The Best Flooring Options If You Live In A Colder Climate

Selecting the right flooring is an important part of establishing a home's overall design. There are many factors to consider, including material, style, cost, longevity, and resale value. One factor that homeowners can't overlook is climate and the effects of weather on their flooring. For those living in colder climates, winter brings with it extreme drops in temperatures and higher heating costs. It brings snow and ice that often gets tracked inside. Finally, the season brings the need for adequate insulation and surfaces that retain heat. The right flooring has the ability to create a warm and comfortable atmosphere to hide out indoors during the winter months, but the wrong flooring can create a cold frigid space that no number of blankets and fuzzy slippers can warm up.

For flooring that will stay cozy all winter long, there are a few options that stand above the rest. Unlike concrete, natural stone, and ceramic tile, which can all run cold, some materials are better suited for colder climes. BuildDirect advises that homes in colder climates can benefit from utilizing vinyl plank, laminate, carpet, and tile flooring with a radiant heating system. Unlike hardwood, none of these materials are prone to expanding and warping with the humidity fluctuations that winter brings. They all come with different strengths and weaknesses related to climate, cost, design, and more. 

Below, we break down the key differentiating factors between these floors to help you decide which material is best for your home.

Weighing the cost?

If you're looking for floors that'll stay cozy all winter long, you're likely also considering the material's cost, durability, and certain factors that could add resale value to your home. In terms of upfront cost, laminate floors are a cost-effective solution, usually only running between $0.79 to $3 per square foot. Vinyl plank flooring is slightly more expensive, at $2 to $7 per square foot. Carpet falls between these two at $1 to $4 per square foot. Finally, radiant heating is the warmest and the most expensive option, costing between $6 to $24 per square foot for the heating system, and an extra $10 to $15 per square foot for tile. Added installation costs can significantly increase your flooring expenditures, with radiant heating and tile being the most costly.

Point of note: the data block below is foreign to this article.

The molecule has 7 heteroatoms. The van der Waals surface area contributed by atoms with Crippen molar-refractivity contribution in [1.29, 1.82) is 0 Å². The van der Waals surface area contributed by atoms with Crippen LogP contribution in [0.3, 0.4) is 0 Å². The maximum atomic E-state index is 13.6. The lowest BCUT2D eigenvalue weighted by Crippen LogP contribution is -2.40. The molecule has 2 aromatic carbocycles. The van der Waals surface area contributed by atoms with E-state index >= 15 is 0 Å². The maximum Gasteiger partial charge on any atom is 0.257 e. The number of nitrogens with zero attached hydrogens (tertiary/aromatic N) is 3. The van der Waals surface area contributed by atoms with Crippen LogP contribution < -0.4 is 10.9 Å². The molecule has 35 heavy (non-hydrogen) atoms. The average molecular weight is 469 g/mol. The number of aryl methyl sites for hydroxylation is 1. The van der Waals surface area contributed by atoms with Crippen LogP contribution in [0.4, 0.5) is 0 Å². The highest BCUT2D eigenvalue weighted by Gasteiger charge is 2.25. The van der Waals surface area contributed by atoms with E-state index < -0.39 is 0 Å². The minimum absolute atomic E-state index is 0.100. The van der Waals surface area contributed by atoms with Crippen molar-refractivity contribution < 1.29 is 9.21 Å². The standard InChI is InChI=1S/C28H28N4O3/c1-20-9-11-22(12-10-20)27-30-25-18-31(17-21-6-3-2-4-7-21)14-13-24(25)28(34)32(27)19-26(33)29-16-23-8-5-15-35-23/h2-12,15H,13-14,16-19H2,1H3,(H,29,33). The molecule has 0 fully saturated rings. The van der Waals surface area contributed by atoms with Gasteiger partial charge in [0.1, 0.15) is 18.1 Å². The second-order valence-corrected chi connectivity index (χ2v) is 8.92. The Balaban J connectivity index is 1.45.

Although cheaper up front, some flooring choices can hurt the resale value of your home. Carpet, laminate, and vinyl may be inexpensive, but these can be unattractive to future buyers. These consumers aren't interested in wall-to-wall carpets, and most people are getting rid of carpet flooring, as opposed to installing it. Laminate and cheap vinyl also compromise resale value, as buyers are interested in not just the appearance of the flooring, but also how well it'll hold up over time.

In a cost-benefit analysis, tile flooring with radiant heating is the priciest choice, but the best overall selection. High-quality vinyl plank flooring comes in second as an affordable alternative that won't turn off buyers like cheap laminate or carpets.

Prepping your floors for winter

Overall, a radiant heating system paired with attractive contemporary tiles is worth the investment. It's waterproof, increases your home's value and comfort in the winter months, and it's an energy-efficient way to heat your home. Quality waterproof vinyl plank flooring is a cost-effective option that still looks attractive, warms up quickly, and stands up to moisture that gets tracked in. But if re-flooring your home isn't in the budget, there are simple things you can do with your floors to prep your home for cold weather

If you have hardwood floors especially, you'll need to provide them with some extra winter care. Wood floors aren't ideal because of the material's natural propensity to expand during the warmer months and contract in colder weather. This can cause small, visible gaps between the flooring's wood planks. But for hardwood, carpets, non-waterproof vinyl, or laminate, it's important to protect your floors from sand, salt, and snow, which all cause stains and damage. For any non-waterproof surface, it's advisable to put waterproof mats in front of entrances and to remove shoes before coming indoors. 

One of the easiest ways to avoid damage, create warmth, avoid slips, and hide gaps in hardwood floors is the addition of an area rug. You can add a rug to almost any room for an affordable solution. Not only do new rugs give you a revamped winter aesthetic, but they're a great way to save money and stay warm all winter long.